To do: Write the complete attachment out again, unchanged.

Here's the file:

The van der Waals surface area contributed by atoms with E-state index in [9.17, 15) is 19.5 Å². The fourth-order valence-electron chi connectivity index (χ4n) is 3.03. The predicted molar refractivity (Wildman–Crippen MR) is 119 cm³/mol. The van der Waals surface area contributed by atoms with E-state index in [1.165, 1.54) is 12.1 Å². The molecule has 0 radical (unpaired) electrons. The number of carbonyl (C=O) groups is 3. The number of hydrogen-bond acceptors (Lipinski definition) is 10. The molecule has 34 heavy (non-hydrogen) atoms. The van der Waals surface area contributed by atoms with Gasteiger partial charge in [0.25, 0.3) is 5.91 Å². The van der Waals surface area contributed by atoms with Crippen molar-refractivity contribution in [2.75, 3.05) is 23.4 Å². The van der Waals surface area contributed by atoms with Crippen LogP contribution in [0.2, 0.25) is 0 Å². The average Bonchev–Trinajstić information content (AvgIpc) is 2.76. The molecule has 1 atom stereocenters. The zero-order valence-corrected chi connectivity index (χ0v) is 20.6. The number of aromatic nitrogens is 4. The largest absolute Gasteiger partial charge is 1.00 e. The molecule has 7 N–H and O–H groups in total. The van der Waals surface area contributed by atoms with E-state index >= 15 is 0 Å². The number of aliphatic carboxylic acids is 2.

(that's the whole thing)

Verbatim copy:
The van der Waals surface area contributed by atoms with E-state index in [9.17, 15) is 19.5 Å². The fourth-order valence-electron chi connectivity index (χ4n) is 3.03. The predicted molar refractivity (Wildman–Crippen MR) is 119 cm³/mol. The van der Waals surface area contributed by atoms with E-state index in [1.165, 1.54) is 12.1 Å². The molecule has 0 radical (unpaired) electrons. The number of carbonyl (C=O) groups is 3. The number of hydrogen-bond acceptors (Lipinski definition) is 10. The molecule has 34 heavy (non-hydrogen) atoms. The van der Waals surface area contributed by atoms with Gasteiger partial charge in [0.25, 0.3) is 5.91 Å². The van der Waals surface area contributed by atoms with Crippen molar-refractivity contribution in [2.75, 3.05) is 23.4 Å². The van der Waals surface area contributed by atoms with Crippen LogP contribution in [0.2, 0.25) is 0 Å². The average Bonchev–Trinajstić information content (AvgIpc) is 2.76. The molecule has 1 atom stereocenters. The zero-order valence-corrected chi connectivity index (χ0v) is 20.6. The number of aromatic nitrogens is 4. The largest absolute Gasteiger partial charge is 1.00 e. The molecule has 7 N–H and O–H groups in total. The van der Waals surface area contributed by atoms with E-state index >= 15 is 0 Å². The number of aliphatic carboxylic acids is 2.